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PLoS One. 2013 Aug 6;8(8):e68419. doi: 10.1371/journal.pone.0068419. Print 2013.

Procalcitonin guidance to reduce antibiotic treatment of lower respiratory tract infection in children and adolescents (ProPAED): a randomized controlled trial.

Author information

1
Department of Pediatrics, University Basel, Basel, Switzerland.

Abstract

BACKGROUND:

Antibiotics are overused in children and adolescents with lower respiratory tract infection (LRTI). Serum-procalcitonin (PCT) can be used to guide treatment when bacterial infection is suspected. Its role in pediatric LRTI is unclear.

METHODS:

Between 01/2009 and 02/2010 we randomized previously healthy patients 1 month to 18 years old presenting with LRTI to the emergency departments of two pediatric hospitals in Switzerland to receive antibiotics either according to a PCT guidance algorithm established for adult LRTI or standard care clinical guidelines. In intention-to-treat analyses, antibiotic prescribing rate, duration of antibiotic treatment, and number of days with impairment of daily activities within 14 days of randomization were compared between the two groups.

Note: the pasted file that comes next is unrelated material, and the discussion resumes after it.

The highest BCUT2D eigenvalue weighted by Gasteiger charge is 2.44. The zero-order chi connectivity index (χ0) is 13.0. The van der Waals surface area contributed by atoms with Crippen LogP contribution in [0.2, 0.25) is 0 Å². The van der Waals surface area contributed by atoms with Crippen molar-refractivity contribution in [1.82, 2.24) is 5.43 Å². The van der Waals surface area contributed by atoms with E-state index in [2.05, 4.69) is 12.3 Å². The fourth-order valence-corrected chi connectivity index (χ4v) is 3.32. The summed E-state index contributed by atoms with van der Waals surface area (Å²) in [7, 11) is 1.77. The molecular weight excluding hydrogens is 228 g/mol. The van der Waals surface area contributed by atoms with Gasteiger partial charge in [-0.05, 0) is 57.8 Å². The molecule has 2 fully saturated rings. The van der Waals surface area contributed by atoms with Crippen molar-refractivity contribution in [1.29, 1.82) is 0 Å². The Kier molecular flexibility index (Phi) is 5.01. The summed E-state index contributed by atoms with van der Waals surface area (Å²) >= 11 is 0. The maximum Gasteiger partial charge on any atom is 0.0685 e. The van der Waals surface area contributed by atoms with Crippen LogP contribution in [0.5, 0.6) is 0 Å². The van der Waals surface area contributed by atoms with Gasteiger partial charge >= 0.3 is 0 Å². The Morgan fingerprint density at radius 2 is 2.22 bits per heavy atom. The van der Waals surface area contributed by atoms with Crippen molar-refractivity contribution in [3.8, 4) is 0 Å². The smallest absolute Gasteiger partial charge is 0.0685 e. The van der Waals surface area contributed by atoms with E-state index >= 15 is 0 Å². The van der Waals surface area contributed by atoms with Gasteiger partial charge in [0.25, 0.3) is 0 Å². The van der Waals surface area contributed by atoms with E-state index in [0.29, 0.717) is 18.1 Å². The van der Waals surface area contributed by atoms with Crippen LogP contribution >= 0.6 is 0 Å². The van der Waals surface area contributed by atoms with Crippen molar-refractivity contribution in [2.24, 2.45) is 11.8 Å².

RESULTS:

In total 337 children, mean age 3.8 years (range 0.1-18), were included. Antibiotic prescribing rates were not significantly different in PCT guided patients compared to controls (OR 1.26; 95% CI 0.81, 1.95). Mean duration of antibiotic exposure was reduced from 6.3 to 4.5 days under PCT guidance (-1.8 days; 95% CI -3.1, -0.5; P = 0.039) for all LRTI and from 9.1 to 5.7 days for pneumonia (-3.4 days 95% CI -4.9, -1.7; P<0.001). There was no apparent difference in impairment of daily activities between PCT guided and control patients.

CONCLUSION:

PCT guidance reduced antibiotic exposure by reducing the duration of antibiotic treatment, while not affecting the antibiotic prescribing rate. The latter may be explained by the low baseline prescribing rate in Switzerland for pediatric LRTI and the choice of an inappropriately low PCT cut-off level for this population.

TRIAL REGISTRATION:

Controlled-Trials.com ISRCTN17057980 http://www.controlled-trials.com/ISRCTN17057980.

PMID:
23936304
PMCID:
PMC3735552
DOI:
10.1371/journal.pone.0068419
[Indexed for MEDLINE]
Free PMC Article
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